Shockingly enough, I've been so busy in May that neither this nor my personal blog have been updated, although links and information for both have been piling up steadily. I was hoping to get time to write a proper song review here, but no such luck. However, I am going to share some of the stuff that I've been reading/watching about Low that's worth your time (some of which I wish I'd run into before I wrote my review of C'mon):
- NPR had Alan and Mimi do one of their Tiny Desk Concerts, and it's great; just the two of them and Alan's acoustic guitar, performing "Try to Sleep," a really lovely "Nightingale," and "Something's Turning Over." If you read this blog, well, I'm sure you've already gone to go watch it.
- They also showed up on this episode of the Sound Opinions podcast. I haven't listened yet, but I'm looking forward to it (please note that if you look at the text description of the podcast, there are links at the end of the second segment to just view Low's part of the show).
- As you might recall, Alan's solo album came out on the wonderful Silber Records. Well, Silber label head Brian John Mitchell also has a fine zine called QRD, and he interviewed Alan for an issue devoted to Christians in music. And down at the bottom of the (fascinating) interview there are links to all the other times Mitchell has interviewed Alan, including a joint interview with Mimi for a couples in rock issue. Pretty essential reading.
- I might have referred to one or both of these pieces in my C'mon interview, but in any case I can highly recommend Andy Downing's chat with Mimi for a Wisconsin area-something (website? newspaper? I don't know), and Sam Adam's interview with Alan for eMusic, which contains this bit that I wish I'd quoted: "We're never intentional writers, but during the process of doing this, realizing what sort of songs we're writing, I did notice the tone of the language and what's being said was being directed back and forth between the two of us — or on a more symbolic level, an intimate dialogue between two people who have a history and are trying to be honest with each other. There's definitely more, almost, love songs on there in contrast to the last couple records we've done."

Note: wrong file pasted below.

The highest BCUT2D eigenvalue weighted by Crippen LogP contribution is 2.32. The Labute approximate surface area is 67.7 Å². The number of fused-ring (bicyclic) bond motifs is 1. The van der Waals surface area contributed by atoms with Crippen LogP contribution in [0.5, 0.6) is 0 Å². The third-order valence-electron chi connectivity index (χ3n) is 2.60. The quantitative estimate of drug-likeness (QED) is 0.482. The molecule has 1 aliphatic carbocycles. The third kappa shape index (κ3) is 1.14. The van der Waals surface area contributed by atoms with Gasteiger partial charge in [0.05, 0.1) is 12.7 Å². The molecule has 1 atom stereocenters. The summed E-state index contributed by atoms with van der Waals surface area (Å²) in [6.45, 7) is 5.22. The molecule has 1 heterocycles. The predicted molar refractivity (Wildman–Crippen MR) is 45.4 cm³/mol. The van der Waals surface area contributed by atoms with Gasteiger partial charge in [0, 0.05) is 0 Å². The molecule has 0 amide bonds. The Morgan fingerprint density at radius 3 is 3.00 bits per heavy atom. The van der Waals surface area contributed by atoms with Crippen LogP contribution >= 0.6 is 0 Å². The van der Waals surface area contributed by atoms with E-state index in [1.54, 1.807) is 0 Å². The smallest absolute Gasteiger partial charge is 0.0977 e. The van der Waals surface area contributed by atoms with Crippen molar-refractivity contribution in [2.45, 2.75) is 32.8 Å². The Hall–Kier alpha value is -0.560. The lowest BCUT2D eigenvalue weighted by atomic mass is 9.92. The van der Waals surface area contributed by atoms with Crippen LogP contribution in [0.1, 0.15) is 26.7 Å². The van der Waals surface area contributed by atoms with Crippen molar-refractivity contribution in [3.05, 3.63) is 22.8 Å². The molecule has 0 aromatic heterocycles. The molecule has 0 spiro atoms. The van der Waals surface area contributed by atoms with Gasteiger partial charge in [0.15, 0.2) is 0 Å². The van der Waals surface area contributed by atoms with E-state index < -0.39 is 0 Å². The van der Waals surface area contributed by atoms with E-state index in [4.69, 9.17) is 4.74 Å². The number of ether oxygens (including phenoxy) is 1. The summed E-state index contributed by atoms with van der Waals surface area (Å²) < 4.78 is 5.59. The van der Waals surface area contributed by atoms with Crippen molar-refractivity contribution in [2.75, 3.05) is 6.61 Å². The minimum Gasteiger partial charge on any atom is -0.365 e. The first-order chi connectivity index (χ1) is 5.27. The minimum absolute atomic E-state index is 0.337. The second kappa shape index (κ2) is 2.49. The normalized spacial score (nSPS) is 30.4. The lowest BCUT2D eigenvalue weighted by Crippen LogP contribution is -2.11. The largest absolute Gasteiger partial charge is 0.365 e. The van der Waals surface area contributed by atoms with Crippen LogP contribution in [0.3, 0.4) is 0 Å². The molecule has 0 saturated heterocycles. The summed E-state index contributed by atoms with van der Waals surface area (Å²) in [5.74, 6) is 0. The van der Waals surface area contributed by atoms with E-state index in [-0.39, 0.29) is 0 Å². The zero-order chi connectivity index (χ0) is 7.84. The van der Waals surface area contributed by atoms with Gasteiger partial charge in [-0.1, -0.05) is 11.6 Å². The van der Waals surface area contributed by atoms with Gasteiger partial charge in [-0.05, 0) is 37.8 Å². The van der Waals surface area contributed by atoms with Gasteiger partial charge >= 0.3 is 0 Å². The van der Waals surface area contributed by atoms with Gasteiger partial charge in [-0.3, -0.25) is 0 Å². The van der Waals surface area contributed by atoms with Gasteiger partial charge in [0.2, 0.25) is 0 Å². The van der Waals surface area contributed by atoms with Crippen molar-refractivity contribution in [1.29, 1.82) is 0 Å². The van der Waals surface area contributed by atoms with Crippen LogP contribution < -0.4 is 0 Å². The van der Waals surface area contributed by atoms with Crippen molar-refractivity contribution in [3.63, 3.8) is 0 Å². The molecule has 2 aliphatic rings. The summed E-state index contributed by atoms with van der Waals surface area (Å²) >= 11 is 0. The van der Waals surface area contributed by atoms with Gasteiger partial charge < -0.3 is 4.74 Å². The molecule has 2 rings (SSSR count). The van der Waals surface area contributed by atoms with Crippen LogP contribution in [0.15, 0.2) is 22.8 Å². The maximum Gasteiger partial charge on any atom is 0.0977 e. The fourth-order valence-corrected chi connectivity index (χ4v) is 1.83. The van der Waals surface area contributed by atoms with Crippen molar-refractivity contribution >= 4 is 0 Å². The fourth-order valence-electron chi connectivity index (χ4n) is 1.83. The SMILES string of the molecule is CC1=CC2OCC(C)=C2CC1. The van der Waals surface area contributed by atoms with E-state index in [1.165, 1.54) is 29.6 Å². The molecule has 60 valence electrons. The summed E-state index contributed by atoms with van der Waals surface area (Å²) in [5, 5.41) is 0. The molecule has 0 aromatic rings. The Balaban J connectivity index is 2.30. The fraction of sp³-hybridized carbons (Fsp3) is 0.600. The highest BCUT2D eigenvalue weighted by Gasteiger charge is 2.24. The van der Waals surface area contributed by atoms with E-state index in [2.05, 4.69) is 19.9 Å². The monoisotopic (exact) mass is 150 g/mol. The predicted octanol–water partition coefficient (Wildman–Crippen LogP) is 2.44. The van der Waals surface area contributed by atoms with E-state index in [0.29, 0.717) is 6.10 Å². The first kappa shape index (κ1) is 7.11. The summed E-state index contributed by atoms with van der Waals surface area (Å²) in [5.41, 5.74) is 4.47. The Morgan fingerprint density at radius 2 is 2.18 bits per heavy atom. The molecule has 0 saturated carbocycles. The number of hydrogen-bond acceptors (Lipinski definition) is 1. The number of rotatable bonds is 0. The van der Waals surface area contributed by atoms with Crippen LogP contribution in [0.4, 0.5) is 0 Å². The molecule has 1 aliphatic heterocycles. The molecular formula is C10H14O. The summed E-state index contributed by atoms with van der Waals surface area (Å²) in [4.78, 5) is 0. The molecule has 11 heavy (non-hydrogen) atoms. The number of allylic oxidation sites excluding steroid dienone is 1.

and I can hear 'em
Tuesday, May 3, 2011
So Low played at the Mod Club in Toronto last night, during which time the audience found out just how horribly our elections went (a little context, if you need it). After he flubbed the opening to "Murderer," Alan even asked us about the results; the when crowd erupted in boos and profanity, he just laughed and told us now we'd see what it's felt like to be an American in 2004. He also prefaced the song with a comment about how the States still doesn't have universal health care, but does manage to have public rallies when they murder someone.
Eric Pollard, who drums for the Retribution Gospel Choir and has awesome glasses, played keyboards the whole show (the first time I've seen Low live as anything other than a trio). Alan made some comments about marijuana (and then, jokingly, "Mim hates it when I do this, but it's getting rough") before playing "Canada." They played "Sunflower," my favourite song from Things We Lost in the Fire. They played every song on C'mon except for "Done," which I really wanted to hear. "Especially Me" was transcendent, so was "Nothing But Heart." Hearing them play something like "Two-Step" is always interesting, because for five minutes or so you can go, "oh, this is what they were like when they were a different band." (Sometimes I wish I'd seem them live after, say, The Curtain Hits the Cast or even earlier, but I wouldn't trade the Low of 2011 for the world) Too many of the songs felt appropriate for a truly sad night for Canada; "Breaker," "Try to Sleep," "Especially Me," "Something's Turning Over," "Murderer."
Brandon from Fringe was in the crowd, which was unexpected. I'm fairly used to talking to musicians whose work I love at this point, but I've never had the chance to meet someone who's on a TV show I love. I told him that the show and his work on it were both awesome, and then left him alone. He seemed to appreciate both sentiments.
Memoryhouse opened and were, frankly, incredible. If their debut album lives up to their singles and the live performance we saw, then I'm going to have a five-way race for my album of the year (I already can't choose between Low, Mogwai, Subrosa, and EMA).
Sorry if the language here seems a bit listless or colourless. I'm still depressed about everything about last night that wasn't the Low concert.
Mod Club, Toronto
May 2, 2011
Try to Sleep
You See Everything
Last Snowstorm of the Year
Nothing But Heart
Something's Turning Over
When I Go Deaf